At the request of my husband, I downloaded the DrawSomething app, which is kind of like Pictionary for your phone. You’re given a choice of words to draw, each with different possible points to accumulate based on the potential difficulty of the word. For the record, I did not want to download this app because I’ve been banned from playing Pictionary with my family. They believe I become too competitive and then belligerent. Truth is, my mom and I would always end up as partners while my sisters would be partners. My mother is an artistic soul and while she was busy creating a work of art, my sister Julie would get three lines into a stick figure horse, my sister Kathy would guess the clue, and my mother and I would go down in a ball of flames. I hate to lose. I do. But losing to three lines of a stick figure horse while my mother sketches the outline of her equine masterpiece was more than I could bear. Lesson #1: The truly artistic should never play timed drawing games with people who like to win. They should play DrawSomething instead.
Although my spouse (the one who begged me to download the app so we could play) never plays with me, other friends have started games with me and gotten me addicted. Now, I have friends who are infinitely more gifted than I am with artistic skills. Some of them create miniature works of art on their phone or iPad and make it easy for me to guess the answer. Other friends are a bit more like me, and I have to employ my creative mind to guess what in the holy hell they just drew. I suppose the thing that keeps me going when a friend draws a Scotty dog that looks like it’s a black unicorn wearing a ugly sweater is that this is a cooperative game, not a competitive one. I don’t want my friend to think that her drawing was indecipherable, so I work hard to envision her thought process. Sometimes, it’s not easy. Lesson #2: Sometimes art truly is in the eyes of the beholder.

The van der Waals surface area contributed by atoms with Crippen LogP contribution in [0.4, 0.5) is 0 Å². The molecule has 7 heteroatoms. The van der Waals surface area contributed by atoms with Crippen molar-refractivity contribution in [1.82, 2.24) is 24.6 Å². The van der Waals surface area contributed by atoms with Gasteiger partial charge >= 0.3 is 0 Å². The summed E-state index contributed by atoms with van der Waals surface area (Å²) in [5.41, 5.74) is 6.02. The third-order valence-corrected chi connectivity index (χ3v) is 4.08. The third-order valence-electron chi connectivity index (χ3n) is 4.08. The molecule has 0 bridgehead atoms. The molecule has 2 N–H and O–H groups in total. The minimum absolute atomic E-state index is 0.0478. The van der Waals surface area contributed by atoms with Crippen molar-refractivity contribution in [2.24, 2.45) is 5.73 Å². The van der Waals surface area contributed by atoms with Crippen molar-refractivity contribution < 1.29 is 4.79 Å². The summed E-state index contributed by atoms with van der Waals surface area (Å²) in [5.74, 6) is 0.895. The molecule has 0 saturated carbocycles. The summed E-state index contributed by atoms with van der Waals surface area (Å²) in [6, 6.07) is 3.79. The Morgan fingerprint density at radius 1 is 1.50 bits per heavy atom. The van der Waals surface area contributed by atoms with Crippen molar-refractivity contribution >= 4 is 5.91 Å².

It’s interesting to see the different ways unique individuals try to bring a clue to life. What works for one person in a guessing game does not always work for the next person. One person might choose the term “blizzard” and try to convey a snowstorm. Another person might choose a Dairy Queen treat to convey that same idea. You never know what the person guessing your clue might have in their mental arsenal to help them solve your drawing. You just do the best you can with what you have and leave the rest to interpretation. And in the end, you hope the friend you’re playing with doesn’t start to wonder about you too much when the word you choose to draw is “poop” because you know exactly how to depict an appropriate, steaming pile of doggie do. Lesson #3: Art is subjective. Sometimes a person’s best work of art might be a representation of canine feces, and there’s nothing wrong with that.
Some of us are Rembrandts and some of us are Picassos. We can’t all create a flawless work of artistic realism. Some of us look at things a bit differently and put our eyeballs in the wrong spot. I’m glad hubby begged me to download that silly app. It has reminded me how fun it is to draw like I did when I was a kid. Getting back to my inner child has been a trip. I’m not afraid to admit that I’ve saved some of my iPhone artistic creations because I was so proud of them. Now, I just need to figure out how to put them on a virtual fridge using virtual magnets.